Before the development of optical science, sight was largely understood to function extramissively, with rays emitted from the eyes effectuating sight as they came into contact with the physical world. In early-medieval England in particular, a very strong correlation between extramissive sight and an extracorporeal mind is evident, based in part on a potential source for this model that has yet to be identified in scholarship: De opificio Dei, by Lactantius. The connection between sight and the mind accounts for anxiety about the possibility of seeing God, manifest in some early-medieval English translators’ careful revision of biblical texts. Sight also developed as a metaphor for power and control within the greater context of Germanic literature, as is especially demonstrated in Beowulf and other works of Old English poetry, but also evident in historical reactions to blinding, as with the 1036 blinding of Prince Alfred by the troubled King Harold Harefoot.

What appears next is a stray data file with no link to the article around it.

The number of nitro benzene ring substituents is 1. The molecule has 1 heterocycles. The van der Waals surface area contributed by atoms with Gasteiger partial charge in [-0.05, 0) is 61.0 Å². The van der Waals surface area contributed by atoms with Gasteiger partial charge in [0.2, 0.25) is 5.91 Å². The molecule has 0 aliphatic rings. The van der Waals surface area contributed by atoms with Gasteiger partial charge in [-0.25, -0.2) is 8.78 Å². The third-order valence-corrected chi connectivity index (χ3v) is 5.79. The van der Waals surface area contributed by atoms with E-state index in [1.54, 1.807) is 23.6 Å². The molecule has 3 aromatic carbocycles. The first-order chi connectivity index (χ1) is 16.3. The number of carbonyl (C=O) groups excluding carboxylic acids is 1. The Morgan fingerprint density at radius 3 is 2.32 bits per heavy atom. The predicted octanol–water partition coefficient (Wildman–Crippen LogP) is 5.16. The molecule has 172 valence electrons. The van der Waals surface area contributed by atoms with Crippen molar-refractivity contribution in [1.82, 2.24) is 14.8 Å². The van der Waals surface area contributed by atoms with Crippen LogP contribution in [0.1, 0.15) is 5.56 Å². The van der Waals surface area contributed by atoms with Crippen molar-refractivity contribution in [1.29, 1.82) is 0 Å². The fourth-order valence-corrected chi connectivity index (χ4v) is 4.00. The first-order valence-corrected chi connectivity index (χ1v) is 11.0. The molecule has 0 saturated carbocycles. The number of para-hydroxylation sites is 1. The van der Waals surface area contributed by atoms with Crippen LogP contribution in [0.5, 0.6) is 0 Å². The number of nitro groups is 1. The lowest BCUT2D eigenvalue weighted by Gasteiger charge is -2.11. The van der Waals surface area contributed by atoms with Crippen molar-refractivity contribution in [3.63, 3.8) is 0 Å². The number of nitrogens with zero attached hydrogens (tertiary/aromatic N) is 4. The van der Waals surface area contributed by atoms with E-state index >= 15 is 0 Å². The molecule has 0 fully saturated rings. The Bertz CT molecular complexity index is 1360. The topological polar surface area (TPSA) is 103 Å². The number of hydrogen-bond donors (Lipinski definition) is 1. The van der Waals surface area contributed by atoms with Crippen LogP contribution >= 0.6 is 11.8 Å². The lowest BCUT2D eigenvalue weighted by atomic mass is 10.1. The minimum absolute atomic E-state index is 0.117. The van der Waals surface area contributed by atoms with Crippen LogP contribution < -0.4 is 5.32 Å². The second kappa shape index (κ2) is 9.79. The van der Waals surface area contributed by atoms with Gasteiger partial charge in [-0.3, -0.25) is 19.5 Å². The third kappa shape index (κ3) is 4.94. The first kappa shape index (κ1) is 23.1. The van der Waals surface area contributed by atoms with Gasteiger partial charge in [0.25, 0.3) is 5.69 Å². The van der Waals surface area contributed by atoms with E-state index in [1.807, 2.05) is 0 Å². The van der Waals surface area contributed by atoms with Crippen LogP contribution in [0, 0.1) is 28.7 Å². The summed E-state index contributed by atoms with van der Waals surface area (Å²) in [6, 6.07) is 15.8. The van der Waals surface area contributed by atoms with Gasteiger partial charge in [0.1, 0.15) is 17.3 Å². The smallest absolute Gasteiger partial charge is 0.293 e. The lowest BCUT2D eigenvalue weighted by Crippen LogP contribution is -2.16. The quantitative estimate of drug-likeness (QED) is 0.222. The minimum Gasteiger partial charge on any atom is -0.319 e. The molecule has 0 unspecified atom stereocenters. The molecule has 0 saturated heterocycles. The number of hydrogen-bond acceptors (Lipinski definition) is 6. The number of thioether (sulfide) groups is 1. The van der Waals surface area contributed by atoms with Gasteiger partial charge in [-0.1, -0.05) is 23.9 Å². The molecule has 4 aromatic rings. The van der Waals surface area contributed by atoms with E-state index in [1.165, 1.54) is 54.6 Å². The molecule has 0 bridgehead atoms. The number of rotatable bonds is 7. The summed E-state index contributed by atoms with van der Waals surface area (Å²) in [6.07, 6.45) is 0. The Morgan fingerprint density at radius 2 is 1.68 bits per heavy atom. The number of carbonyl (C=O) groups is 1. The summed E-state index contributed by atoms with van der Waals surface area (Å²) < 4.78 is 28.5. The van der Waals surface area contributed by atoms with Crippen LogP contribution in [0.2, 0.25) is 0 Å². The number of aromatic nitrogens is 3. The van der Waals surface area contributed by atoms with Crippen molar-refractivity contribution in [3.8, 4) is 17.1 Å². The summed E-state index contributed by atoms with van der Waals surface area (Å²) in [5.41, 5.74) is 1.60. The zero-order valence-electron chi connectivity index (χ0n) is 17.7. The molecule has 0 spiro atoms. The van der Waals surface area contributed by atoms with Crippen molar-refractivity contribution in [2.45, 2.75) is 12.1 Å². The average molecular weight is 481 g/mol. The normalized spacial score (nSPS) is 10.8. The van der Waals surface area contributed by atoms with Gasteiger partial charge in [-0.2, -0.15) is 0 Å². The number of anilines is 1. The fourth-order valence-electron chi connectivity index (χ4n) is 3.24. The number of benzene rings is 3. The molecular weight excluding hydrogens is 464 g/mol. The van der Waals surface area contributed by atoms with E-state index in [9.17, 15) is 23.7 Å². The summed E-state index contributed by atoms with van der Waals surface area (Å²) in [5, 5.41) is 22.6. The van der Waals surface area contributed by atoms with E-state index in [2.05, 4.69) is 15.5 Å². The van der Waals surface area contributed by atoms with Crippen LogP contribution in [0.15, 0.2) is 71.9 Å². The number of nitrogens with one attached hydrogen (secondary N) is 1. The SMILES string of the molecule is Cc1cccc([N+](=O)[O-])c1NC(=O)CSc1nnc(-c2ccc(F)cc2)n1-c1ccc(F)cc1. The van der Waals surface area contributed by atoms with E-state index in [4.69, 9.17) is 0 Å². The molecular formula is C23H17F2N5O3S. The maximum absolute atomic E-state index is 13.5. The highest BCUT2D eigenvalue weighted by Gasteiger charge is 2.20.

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Old English poetry, early-medieval England, Old English prose, sight, Beowulf
Jackson, Kevin S.. "Beyond Seeing: Sight, Mind, and Power in Early-Medieval England." (2022). https://digitalrepository.unm.edu/engl_etds/329